According to Devanshi Purohit, associate principal of urban design at CBT Architects, who led a session at the American Planning Association (APA)’s virtual national conference, extreme heat is the number-one climate killer in the U.S., accounting for more deaths than sea level rise, flooding, drought, and other impacts. But, strangely, extreme heat doesn’t get the focus it deserves. Reducing urban heat islands should be a central focus of the planning and design professions.
“The Anacostia River has divided Washington, D.C. for generations,” said Scott Kratz, vice president of Building Bridges Across the River, in a public update of the 11th Street Bridge Park in Washington, D.C. over Zoom. When the 11th street bridge built in the 1960s reached the end of its lifespan a decade ago, then Mayor Vince Gray and others saw an opportunity to “save part of the bridge, its precious pilings,” to create a new bridge park that would bring both sides of Washington, D.C. together.
Kristina Hill, Affil. ASLA: “Adaptation to climate change is essential. But do landscape architects and planners understand the most important impacts of higher seas, assuming the goal is to design for adaptation without accidentally blowing it? And how will communities prioritize and achieve the social goals of adaptation in a systematically unequal society? Who will pay, who will benefit, and how can communities take the first steps?”
In a Zoom interview, Kongjian Yu, FASLA — founder of Turenscape, one of China’s largest landscape architecture firms, and creator of the sponge city concept — said, “first of all, Zhengzhou is not a true sponge city. There has still been way too much development and grey infrastructure.” And many Chinese cities have been using the term “sponge city as a political slogan” and a way to attract central government funding, given the deep support for the approach from Chinese president Xi Jinping.
Robert Gibbs, FASLA: “Street trees alone cannot solve the problems and challenges that commercial urban areas face. Frequently, too much emphasis has been placed on planting street trees and installing decorative streetscape enhancements in an effort to improve retail sales in historic downtowns.”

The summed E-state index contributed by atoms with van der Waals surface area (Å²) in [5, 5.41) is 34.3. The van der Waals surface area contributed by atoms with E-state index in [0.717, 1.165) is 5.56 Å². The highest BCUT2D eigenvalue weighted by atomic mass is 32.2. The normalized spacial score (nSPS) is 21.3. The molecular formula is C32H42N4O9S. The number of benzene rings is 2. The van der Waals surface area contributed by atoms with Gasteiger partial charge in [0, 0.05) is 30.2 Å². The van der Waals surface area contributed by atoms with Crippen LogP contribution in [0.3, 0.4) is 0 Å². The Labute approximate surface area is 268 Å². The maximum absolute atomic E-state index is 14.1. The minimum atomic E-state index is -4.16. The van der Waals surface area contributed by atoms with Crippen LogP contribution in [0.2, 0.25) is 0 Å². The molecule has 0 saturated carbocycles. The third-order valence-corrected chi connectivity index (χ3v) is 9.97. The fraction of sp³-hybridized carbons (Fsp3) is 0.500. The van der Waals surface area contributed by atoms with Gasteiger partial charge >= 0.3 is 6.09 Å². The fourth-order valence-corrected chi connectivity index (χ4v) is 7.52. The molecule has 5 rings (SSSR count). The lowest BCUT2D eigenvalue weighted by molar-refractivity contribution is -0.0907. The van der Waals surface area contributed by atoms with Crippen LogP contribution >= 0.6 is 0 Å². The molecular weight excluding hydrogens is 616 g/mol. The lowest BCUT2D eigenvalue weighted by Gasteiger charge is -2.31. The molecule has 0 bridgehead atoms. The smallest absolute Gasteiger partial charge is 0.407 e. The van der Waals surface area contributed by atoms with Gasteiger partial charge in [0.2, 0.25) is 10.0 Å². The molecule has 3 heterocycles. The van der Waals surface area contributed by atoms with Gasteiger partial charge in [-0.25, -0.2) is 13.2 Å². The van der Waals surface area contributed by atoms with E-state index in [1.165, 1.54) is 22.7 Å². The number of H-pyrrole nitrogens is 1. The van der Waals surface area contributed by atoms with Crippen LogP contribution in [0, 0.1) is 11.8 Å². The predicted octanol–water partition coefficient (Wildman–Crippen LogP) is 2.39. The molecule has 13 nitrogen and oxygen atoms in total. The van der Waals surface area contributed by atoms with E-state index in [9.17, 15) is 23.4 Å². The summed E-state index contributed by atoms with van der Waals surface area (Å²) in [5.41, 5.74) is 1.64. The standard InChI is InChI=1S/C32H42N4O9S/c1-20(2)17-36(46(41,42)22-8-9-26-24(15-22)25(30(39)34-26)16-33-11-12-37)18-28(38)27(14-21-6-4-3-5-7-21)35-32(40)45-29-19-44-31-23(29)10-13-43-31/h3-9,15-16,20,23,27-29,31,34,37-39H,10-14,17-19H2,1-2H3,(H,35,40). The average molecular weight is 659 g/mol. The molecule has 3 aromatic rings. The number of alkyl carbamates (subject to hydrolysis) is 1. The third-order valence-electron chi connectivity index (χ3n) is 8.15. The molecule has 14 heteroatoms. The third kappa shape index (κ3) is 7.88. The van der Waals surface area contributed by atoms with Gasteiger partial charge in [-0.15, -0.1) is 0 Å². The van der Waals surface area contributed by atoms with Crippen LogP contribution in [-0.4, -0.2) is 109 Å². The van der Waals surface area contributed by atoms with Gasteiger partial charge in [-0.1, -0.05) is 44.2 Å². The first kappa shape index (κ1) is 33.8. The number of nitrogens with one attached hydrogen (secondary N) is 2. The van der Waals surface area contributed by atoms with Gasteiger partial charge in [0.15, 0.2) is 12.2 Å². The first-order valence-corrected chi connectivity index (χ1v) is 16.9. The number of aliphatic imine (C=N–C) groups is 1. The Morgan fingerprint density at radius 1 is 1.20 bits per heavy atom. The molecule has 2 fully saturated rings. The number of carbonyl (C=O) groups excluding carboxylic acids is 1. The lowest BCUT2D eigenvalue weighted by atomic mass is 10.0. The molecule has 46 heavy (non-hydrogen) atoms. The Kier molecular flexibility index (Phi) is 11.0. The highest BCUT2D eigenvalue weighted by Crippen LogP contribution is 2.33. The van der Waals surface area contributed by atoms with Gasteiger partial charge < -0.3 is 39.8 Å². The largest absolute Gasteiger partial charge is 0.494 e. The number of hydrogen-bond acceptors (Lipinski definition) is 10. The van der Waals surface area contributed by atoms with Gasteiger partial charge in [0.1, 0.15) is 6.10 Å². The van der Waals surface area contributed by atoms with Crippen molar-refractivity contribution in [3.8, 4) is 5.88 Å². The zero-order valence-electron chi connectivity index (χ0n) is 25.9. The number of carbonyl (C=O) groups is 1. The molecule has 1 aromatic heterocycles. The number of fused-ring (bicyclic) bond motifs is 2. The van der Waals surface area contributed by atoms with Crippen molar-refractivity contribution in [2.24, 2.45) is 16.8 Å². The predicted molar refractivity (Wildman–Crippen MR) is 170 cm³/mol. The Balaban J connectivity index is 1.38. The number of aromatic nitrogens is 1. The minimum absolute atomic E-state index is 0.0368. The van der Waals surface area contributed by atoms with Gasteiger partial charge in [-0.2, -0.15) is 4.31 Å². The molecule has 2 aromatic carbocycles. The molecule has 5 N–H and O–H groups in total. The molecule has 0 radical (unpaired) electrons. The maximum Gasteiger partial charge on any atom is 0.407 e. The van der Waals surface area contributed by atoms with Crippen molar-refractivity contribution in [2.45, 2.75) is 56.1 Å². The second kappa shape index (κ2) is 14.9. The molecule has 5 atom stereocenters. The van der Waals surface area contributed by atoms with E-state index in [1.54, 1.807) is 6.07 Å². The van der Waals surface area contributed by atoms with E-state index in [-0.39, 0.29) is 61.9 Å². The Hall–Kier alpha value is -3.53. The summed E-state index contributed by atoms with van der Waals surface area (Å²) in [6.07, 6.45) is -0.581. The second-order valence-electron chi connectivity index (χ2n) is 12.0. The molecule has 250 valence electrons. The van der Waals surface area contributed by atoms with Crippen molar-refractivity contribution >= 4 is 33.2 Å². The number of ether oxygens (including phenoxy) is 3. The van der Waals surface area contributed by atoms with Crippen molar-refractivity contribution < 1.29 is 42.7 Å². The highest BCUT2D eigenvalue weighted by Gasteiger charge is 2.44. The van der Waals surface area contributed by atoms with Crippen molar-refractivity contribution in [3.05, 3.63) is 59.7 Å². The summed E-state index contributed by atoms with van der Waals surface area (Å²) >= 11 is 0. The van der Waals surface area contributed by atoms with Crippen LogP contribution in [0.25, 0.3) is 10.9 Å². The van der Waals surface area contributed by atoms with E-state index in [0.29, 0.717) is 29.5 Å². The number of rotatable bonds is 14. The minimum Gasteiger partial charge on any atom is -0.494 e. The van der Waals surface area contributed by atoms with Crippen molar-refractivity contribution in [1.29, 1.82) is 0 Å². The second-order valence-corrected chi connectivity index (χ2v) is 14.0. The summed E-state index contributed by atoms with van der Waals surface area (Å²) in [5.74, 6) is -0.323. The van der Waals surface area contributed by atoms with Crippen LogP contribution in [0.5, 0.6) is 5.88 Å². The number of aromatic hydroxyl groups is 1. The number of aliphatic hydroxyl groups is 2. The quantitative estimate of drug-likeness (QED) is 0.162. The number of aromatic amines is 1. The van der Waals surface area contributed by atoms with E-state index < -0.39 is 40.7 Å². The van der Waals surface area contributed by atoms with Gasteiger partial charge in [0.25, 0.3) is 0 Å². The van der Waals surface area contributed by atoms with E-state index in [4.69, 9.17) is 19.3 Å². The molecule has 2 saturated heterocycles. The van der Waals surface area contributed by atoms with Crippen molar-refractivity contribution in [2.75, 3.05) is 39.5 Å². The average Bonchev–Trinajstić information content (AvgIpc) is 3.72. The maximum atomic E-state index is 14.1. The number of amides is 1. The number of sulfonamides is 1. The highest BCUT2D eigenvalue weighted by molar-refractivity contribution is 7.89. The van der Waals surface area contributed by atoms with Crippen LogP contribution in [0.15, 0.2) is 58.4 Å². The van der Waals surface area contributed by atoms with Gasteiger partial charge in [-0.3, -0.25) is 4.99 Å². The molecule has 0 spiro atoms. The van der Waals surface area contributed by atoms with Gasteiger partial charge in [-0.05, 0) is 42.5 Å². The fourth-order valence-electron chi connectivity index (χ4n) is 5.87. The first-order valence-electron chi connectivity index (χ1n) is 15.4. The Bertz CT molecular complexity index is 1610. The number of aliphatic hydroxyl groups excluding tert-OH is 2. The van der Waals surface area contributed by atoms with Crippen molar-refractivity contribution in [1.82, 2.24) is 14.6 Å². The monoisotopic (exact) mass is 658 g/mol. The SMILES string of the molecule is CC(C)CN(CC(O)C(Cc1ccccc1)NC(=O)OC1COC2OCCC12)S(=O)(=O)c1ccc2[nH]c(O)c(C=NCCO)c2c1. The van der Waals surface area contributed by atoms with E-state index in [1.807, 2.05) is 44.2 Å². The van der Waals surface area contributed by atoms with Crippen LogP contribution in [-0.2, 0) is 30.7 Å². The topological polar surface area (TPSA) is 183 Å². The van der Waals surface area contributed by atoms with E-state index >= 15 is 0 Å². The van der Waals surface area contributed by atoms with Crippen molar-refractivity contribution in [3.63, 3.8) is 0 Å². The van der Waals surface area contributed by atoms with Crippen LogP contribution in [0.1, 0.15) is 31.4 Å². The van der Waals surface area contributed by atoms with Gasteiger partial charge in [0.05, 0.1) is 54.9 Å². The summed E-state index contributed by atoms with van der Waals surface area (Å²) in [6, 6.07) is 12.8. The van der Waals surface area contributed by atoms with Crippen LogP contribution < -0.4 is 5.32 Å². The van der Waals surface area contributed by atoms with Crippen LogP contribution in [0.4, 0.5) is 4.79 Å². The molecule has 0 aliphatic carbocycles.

Stoss Landscape Urbanism, led by Chris Reed, FASLA, has produced a fascinating 40-minute video about their new design for Moakley Park in South Boston, which vividly conveys how to create next-generation waterfront parks in the era of sea level rise, social and environmental injustices, and COVID-19.
A Million-Pound Artwork, Once Threatened, Finds a New Home — 12/28/21, The New York Times
“‘It’s a piece that’s part of the history of landscape architecture,’ said Jack Rasmussen, the director of the American University Museum, who will now be charged with safeguarding ‘Marabar.’ ‘A woman sculptor in the 1970s and 1980s who was doing this? It’s ground breaking.'”
Why Cycle Lanes Aren’t Responsible for Urban Congestion — 12/28/21, Streetsblog
“It’s important to note that creating cycles lanes reduces the space available for cars but does not necessarily get people out of cars. Copenhagen is a city famous for cycling, with 28 percent of journeys made by bike. Yet car traffic is only slightly less than in London.”
10 Ways Cities Came Back in 2021 — 12/27/21, Bloomberg CityLab
“Even as Covid-19 continues to disrupt urban life around the world, some cities this year still made transformative — and in some cases unprecedented — changes toward improving residents’ health, safety and overall livability.”
The West’s Race to Secure Water — 12/21/21, Bloomberg CityLab
“How four cities are trying to survive future droughts, from expanding reservoirs and tapping neighboring watersheds to pushing conservation efforts.”
How Equity Isn’t Built into the Infrastructure Bill — and Ways to Fix It — 12/17/21, Brookings Institution
“Ultimately, $1.2 trillion is nothing to sneeze at, and new public investment is welcome after years of disinvestment and neglect. But if we want to ensure prosperity for all in the future, the [Infrastructure Investment and Jobs Act] is only a down payment on the debt that is owed to communities who have been denied resources.”